Modern zoos and aquariums are at a critical crossroad. While these institutions are extremely popular, they also face unprecedented threats including a global species extinction crisis, detachment from authentic nature experiences, and concerns about the value of animals under managed care. Here I will discuss how zoos and aquariums develop powerful connections between people as we consider one of the most critical ethical dilemmas of the twenty-first century: how to foster a new relationship between humans and nature.
Zoos were created under the Victorian-era premise that their exhibits would present the “wonders of the world” to an audience with very limited access to information. As a digital media revolution rapidly widens public access to content information, this premise is perilously outdated. Today, a zoo visitor can quickly find more information about an animal with a smartphone than the average zoo sign. While the exchange of information may not be the principal service of zoos anymore, these institutions continue to offer places for human interaction and animal care. But is this enough to justify their presence?
Are zoos and aquariums relevant in modern society? Why should these institutions exhibit animals, considering the ethical dilemmas that this entails? And ultimately what is the reason for zoos and aquariums to exist in the twenty-first century? Answering these questions will help modern accredited zoos to remain relevant players in fostering a responsible relationship between humans and nature.
Building a Connection between People and Animals
For the first time in history, the majority of humans live in urban areas. And for most people, zoos are rapidly becoming the most important, and in many cases, the only places to experience diverse live animals. This is particularly true in urban cores where socio-economic inequality limits opportunities for some to experience natural settings, such as national parks.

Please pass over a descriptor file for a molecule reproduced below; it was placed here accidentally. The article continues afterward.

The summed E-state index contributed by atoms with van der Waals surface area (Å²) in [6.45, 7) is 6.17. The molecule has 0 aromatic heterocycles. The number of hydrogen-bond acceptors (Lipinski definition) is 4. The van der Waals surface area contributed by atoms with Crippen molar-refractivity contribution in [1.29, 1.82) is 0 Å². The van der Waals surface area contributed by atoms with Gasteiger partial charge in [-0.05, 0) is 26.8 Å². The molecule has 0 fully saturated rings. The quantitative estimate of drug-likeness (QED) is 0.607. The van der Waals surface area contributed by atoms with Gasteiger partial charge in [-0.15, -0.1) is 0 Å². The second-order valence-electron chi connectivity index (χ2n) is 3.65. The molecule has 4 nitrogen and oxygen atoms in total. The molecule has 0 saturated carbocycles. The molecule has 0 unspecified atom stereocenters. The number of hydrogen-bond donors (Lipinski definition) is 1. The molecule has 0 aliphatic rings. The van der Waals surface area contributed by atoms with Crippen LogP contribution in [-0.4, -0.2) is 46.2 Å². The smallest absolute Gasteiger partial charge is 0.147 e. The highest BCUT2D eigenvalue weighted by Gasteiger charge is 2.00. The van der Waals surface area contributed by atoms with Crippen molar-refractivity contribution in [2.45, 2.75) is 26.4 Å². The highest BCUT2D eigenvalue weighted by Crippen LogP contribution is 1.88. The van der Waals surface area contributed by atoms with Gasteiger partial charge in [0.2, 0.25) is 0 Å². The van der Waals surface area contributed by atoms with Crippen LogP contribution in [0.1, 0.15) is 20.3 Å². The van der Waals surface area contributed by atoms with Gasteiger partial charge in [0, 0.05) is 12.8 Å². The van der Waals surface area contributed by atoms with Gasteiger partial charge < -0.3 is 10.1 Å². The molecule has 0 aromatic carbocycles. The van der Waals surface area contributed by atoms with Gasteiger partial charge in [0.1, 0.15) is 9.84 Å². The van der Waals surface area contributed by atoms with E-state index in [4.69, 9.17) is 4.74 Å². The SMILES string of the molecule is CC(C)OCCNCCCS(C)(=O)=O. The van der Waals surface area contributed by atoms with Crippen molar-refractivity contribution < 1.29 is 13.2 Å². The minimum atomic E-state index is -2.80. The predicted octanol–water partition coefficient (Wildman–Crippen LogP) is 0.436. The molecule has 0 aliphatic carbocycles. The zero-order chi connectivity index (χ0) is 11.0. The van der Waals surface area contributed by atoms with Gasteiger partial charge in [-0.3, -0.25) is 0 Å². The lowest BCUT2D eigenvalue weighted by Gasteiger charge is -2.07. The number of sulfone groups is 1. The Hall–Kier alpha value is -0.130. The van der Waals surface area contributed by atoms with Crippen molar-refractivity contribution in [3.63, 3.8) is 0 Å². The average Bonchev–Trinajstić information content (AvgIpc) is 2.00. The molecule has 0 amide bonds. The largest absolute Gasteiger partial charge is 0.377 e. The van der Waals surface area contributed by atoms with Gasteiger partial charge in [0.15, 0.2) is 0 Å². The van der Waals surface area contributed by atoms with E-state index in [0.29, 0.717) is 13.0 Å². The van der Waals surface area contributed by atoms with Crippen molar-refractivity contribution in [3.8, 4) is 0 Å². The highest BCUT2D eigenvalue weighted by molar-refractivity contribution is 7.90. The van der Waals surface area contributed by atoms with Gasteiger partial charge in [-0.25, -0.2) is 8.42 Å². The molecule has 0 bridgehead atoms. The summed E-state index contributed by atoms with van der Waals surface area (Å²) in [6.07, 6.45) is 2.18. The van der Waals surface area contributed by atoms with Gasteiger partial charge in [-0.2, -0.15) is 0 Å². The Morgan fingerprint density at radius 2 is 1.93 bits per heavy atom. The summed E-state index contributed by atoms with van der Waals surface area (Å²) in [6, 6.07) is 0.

The unique quality of authentic personal experiences with live animals may explain why zoos enjoy widespread popularity. Accredited zoos receive about 180 million visits annually in North American and about 700 million worldwide. This huge popularity cannot be solely explained by the zoos’ entertainment value or marketing prowess. Actually, their popularity results from a deep, innate affective bond that humans have with animals—what E.O. Wilson called “Biophilia.” Our relationship with animals makes us human.
Social Learning and the Zoo Experience
Zoos represent highly social settings that combine science learning, enjoyment, and family fun. Conversations about the animals observed and shared emotional experiences usually lead to a sense of group identity, which in turn plays an important role in motivating pro-environmental behaviors.
Several research teams are unveiling strong evidence that personal encounters and observations of animal behaviors enhances affective connections with animals. However, research also shows that the opposite is true: public perceptions of poor animal welfare (such as animals pacing in poor exhibit spaces) or perceptions of animal “loneliness” can destroy all education and interpretation messages in one swift stroke. So experiencing healthy animal behaviors during a zoo visit can be a critical factor in creating a positive affective relationship with animals.